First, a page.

```function isChiral(\$scale) { \$reflected = reflect_bitmask(\$scale); for (\$i = 0; \$i < 12; \$i++) { \$reflected = rotate_bitmask(\$reflected, 1, 1); if (\$reflected == \$scale) { return false; } } return true; } ```

A chiral object and its mirror image are called enantiomorphs. (source) ```function enantiomorph(\$scale) { \$scale = reflect_bitmask(\$scale); \$scale = rotate_bitmask(\$scale, -1, 1); return \$scale; } ```
ScaleNameChirality / Enantiomorph
diminished seventhachiral
pentatonic majorachiral
ultralocrian
pentatonic minorachiral
blues
whole toneachiral
alteredachiral
locrianachiral
half diminishedachiral
major locrianachiral
phrygianachiral
aeolianachiral
phrygian dominant
lydian diminished
lydian minorachiral
bebop locrian
prometheus
locrian natural 6
dorianachiral
mixolydianachiral
bebop dorianachiral
ukranian dorian
acousticachiral
hungarian major
octatonicachiral
hirajoshi
fifth mode of limited transpositionachiral
augmentedachiral
minor neapolitan
harmonic minor
enigmaticachiral
hungarian minorachiral
fourth mode of limited transpositionachiral
major neapolitanachiral
heptatonia secondaachiral
majorachiral
lydianachiral
lydian #2
ionian augmented
lydian augmentedachiral
diminishedachiral
bebop minor
bebop majorachiral
seventh mode of limited transpositionachiral
enigmatic
sixth mode of limited transpositionachiral
third mode of limited transpositionachiral
bebop dominantachiral
chromaticachiral

### Going Further

• Reflective symmetry can occur with an axis on other notes of the scale. Are those interesting?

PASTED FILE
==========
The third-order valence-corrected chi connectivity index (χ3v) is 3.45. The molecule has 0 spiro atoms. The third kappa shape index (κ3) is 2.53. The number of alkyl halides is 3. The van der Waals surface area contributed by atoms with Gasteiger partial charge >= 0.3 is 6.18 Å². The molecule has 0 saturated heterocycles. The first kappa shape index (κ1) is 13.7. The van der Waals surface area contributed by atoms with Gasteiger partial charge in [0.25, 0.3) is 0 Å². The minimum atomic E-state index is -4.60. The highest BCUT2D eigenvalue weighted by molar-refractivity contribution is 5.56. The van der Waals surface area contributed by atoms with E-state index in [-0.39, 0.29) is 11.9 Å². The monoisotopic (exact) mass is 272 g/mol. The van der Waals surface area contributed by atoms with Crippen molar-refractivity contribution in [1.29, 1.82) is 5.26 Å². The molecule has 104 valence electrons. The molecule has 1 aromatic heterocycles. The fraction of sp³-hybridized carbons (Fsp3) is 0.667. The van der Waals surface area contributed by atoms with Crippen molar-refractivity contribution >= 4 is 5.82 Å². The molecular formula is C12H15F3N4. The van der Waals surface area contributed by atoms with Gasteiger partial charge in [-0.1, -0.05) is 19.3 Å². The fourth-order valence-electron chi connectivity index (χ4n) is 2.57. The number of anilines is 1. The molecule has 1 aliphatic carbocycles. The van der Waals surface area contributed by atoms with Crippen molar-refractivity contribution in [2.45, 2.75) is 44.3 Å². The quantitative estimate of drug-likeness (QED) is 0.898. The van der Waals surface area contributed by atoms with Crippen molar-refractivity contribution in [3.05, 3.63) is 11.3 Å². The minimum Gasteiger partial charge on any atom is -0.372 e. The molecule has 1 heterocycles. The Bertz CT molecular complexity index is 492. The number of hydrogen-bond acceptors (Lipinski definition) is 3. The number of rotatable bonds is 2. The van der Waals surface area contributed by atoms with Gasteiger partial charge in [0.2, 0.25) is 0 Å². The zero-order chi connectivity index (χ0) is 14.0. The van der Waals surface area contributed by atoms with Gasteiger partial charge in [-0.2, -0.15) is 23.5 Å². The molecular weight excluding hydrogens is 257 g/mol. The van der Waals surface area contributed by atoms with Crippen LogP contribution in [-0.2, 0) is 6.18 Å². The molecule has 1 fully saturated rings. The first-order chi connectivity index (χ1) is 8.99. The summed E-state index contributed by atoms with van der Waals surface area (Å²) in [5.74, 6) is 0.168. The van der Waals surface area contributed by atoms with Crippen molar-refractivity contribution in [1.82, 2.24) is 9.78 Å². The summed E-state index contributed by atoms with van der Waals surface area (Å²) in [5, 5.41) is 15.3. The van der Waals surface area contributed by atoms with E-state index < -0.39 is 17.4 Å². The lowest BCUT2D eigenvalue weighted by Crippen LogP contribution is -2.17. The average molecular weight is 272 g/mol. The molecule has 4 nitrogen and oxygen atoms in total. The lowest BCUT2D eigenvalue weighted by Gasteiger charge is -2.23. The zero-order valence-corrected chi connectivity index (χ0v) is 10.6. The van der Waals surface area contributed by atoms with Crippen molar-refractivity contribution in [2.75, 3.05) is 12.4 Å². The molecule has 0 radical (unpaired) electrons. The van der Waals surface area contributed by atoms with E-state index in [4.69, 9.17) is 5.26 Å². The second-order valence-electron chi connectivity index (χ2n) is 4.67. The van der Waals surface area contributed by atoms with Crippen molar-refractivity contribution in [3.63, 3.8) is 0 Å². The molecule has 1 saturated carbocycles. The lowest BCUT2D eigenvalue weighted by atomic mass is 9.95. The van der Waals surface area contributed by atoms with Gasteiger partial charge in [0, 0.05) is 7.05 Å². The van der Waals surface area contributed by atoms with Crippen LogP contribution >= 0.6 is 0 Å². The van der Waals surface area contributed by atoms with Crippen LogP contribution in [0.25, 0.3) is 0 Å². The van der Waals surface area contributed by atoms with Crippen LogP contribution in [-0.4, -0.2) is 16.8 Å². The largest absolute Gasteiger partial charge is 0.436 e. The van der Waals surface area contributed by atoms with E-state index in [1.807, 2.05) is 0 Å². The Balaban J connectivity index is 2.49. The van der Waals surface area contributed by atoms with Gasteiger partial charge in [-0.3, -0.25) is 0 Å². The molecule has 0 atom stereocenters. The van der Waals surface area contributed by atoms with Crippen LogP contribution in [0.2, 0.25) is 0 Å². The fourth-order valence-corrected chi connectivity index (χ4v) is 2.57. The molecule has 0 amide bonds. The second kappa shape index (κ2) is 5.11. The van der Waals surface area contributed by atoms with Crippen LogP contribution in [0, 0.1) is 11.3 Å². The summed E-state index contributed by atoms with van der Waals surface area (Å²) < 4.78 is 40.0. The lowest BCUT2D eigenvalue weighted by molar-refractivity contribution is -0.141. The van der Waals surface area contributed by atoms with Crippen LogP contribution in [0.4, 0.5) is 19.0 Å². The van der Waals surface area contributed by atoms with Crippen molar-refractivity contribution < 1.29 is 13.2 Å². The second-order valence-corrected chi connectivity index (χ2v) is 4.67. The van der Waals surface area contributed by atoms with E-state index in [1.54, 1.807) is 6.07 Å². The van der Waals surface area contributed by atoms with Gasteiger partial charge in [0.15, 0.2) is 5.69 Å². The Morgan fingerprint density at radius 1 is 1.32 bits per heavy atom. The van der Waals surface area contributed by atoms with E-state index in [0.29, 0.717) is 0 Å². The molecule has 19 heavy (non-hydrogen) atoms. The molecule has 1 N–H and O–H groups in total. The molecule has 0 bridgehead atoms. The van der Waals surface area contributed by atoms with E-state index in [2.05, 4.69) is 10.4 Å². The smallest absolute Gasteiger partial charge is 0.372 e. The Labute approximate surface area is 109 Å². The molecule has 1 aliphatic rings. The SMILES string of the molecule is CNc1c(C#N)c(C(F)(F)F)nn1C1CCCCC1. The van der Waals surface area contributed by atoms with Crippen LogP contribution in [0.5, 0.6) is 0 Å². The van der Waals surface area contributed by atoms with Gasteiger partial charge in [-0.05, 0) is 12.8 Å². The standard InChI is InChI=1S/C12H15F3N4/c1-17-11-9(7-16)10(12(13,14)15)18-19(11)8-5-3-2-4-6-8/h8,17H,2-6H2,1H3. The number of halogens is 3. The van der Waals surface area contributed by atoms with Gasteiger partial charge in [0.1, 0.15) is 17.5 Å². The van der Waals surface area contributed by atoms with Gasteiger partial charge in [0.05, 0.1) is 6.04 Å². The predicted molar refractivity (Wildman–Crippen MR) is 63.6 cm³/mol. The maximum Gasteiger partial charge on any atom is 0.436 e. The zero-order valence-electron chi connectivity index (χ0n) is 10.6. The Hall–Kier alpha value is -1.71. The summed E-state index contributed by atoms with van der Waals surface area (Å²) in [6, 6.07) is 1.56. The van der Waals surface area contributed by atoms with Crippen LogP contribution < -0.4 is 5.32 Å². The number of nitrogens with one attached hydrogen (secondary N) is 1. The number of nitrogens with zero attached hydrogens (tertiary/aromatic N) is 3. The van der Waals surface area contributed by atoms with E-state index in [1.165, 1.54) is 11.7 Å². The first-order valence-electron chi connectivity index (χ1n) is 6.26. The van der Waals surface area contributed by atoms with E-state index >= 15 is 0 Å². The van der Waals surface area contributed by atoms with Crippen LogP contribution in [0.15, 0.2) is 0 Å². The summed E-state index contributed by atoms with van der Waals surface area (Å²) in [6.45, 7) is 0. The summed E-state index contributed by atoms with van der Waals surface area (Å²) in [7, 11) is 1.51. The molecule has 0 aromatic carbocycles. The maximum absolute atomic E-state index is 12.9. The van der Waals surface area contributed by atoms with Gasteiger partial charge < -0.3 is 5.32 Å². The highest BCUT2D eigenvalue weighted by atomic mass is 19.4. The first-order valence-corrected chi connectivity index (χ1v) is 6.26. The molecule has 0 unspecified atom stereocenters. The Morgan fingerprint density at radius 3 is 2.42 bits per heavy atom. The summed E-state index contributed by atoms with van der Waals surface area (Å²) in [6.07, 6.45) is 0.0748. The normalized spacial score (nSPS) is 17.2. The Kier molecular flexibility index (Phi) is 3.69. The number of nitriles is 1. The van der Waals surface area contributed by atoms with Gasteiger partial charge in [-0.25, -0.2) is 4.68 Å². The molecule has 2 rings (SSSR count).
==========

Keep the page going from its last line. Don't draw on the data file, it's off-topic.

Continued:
• The reflection axis can be on a tone, or between two tones. Is that interesting?
• Is there a more optimal or elegant way to find the reflective symmetry axes of a scale?
• Are there chiral enantiomorph pairs that are both named scales?

### Combined Symmetry

Using similar methods to those above, we can identify all the scales that are both palindromic and have rotational symmetry. Here they are:

## Interval Spectrum / Richness / Interval Vector

Howard Hanson, in the book "Harmonic Materials"4, posits that the character of a sonority is defined by the intervals that are within it. This definition is also called an "Interval Vector"5. Furthermore, in his system an interval is equivalent to its inverse, i.e. the sonority of a perfect 5th is the same as the perfect 4th. Hanson categorizes all intervals as being one of six classes, and gives each a letter: p m n s d t, ordered from most consonant (p) to most dissonant (t). When an interval appears more than once in a sonority, it is superscripted with a number, like p2.

P - the Perfects (5 or 7)

This is the interval of a perfect 5th, or perfect 4th.

M - The Major Third (4 or 8)

This is the interval of a major 3rd, or minor 6th

N - The Minor Third (3 or 9)

This is the interval of a minor 3rd, or a major 6th

S - the second (2 or 10)

This is the interval of a major 2nd, or minor 7th

D - the Diminished (1 or 11)

Intervals of a minor 2nd, or a major 7th

T - the Tritone (6 semitones)

For example, in Hanson's analysis, a C major triad has the sonority pmn, because it contains one perfect 5th between the C and G (p), a major third between C and E (m), and a minor third between the E and G (n). Interesting to note that a minor triad of A-C-E is also a pmn sonority, just with the arrangement of the minor and major intervals swapped. The diminished seventh chord has the sonority n4t2 because it contains four different minor thirds, and two tritones.

We can count the appearances of an interval using a method called "cyclic autocorrelation". To find out how many of interval X appear in a scale, we rotate a copy of the scale by X degrees, and then count the number of positions where an "on" bit appears in both the original and copy.